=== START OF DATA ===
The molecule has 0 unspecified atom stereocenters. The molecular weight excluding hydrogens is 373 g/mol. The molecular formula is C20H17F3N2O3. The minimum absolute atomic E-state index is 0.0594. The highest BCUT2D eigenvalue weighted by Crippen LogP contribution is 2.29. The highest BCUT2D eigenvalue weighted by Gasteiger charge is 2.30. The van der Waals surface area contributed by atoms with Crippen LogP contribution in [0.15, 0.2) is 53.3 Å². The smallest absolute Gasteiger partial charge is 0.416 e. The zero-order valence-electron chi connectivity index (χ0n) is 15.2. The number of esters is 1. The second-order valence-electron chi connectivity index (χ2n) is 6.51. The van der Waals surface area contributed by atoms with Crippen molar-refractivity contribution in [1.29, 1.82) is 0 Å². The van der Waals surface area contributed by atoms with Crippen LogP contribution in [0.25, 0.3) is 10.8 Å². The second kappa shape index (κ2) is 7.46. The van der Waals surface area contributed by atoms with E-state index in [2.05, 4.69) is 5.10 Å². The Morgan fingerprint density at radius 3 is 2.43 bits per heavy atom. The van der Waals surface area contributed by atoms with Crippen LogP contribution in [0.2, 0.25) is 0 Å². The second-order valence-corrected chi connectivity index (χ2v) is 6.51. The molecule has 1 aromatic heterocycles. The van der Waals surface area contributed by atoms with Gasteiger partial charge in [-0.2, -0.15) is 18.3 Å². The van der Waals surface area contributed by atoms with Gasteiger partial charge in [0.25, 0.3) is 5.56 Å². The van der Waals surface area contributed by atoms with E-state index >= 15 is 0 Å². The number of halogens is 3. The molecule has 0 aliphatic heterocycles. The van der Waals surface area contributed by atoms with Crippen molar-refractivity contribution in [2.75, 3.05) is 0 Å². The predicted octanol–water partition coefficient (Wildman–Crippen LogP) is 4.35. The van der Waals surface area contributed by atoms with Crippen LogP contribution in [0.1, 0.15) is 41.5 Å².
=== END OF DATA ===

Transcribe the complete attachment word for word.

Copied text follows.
The molecule has 0 unspecified atom stereocenters. The molecular weight excluding hydrogens is 373 g/mol. The molecular formula is C20H17F3N2O3. The minimum absolute atomic E-state index is 0.0594. The highest BCUT2D eigenvalue weighted by Crippen LogP contribution is 2.29. The highest BCUT2D eigenvalue weighted by Gasteiger charge is 2.30. The van der Waals surface area contributed by atoms with Crippen LogP contribution in [0.15, 0.2) is 53.3 Å². The smallest absolute Gasteiger partial charge is 0.416 e. The zero-order valence-electron chi connectivity index (χ0n) is 15.2. The number of esters is 1. The second-order valence-electron chi connectivity index (χ2n) is 6.51. The van der Waals surface area contributed by atoms with Crippen molar-refractivity contribution in [1.29, 1.82) is 0 Å². The van der Waals surface area contributed by atoms with Crippen LogP contribution in [0.25, 0.3) is 10.8 Å². The second kappa shape index (κ2) is 7.46. The van der Waals surface area contributed by atoms with E-state index in [2.05, 4.69) is 5.10 Å². The Morgan fingerprint density at radius 3 is 2.43 bits per heavy atom. The van der Waals surface area contributed by atoms with Crippen LogP contribution in [0.2, 0.25) is 0 Å². The second-order valence-corrected chi connectivity index (χ2v) is 6.51. The molecule has 1 aromatic heterocycles. The van der Waals surface area contributed by atoms with Gasteiger partial charge in [-0.2, -0.15) is 18.3 Å². The van der Waals surface area contributed by atoms with Gasteiger partial charge in [0.25, 0.3) is 5.56 Å². The van der Waals surface area contributed by atoms with E-state index >= 15 is 0 Å². The number of halogens is 3. The molecule has 0 aliphatic heterocycles. The van der Waals surface area contributed by atoms with Crippen molar-refractivity contribution in [2.75, 3.05) is 0 Å². The predicted octanol–water partition coefficient (Wildman–Crippen LogP) is 4.35. The van der Waals surface area contributed by atoms with Crippen LogP contribution in [0.1, 0.15) is 41.5 Å².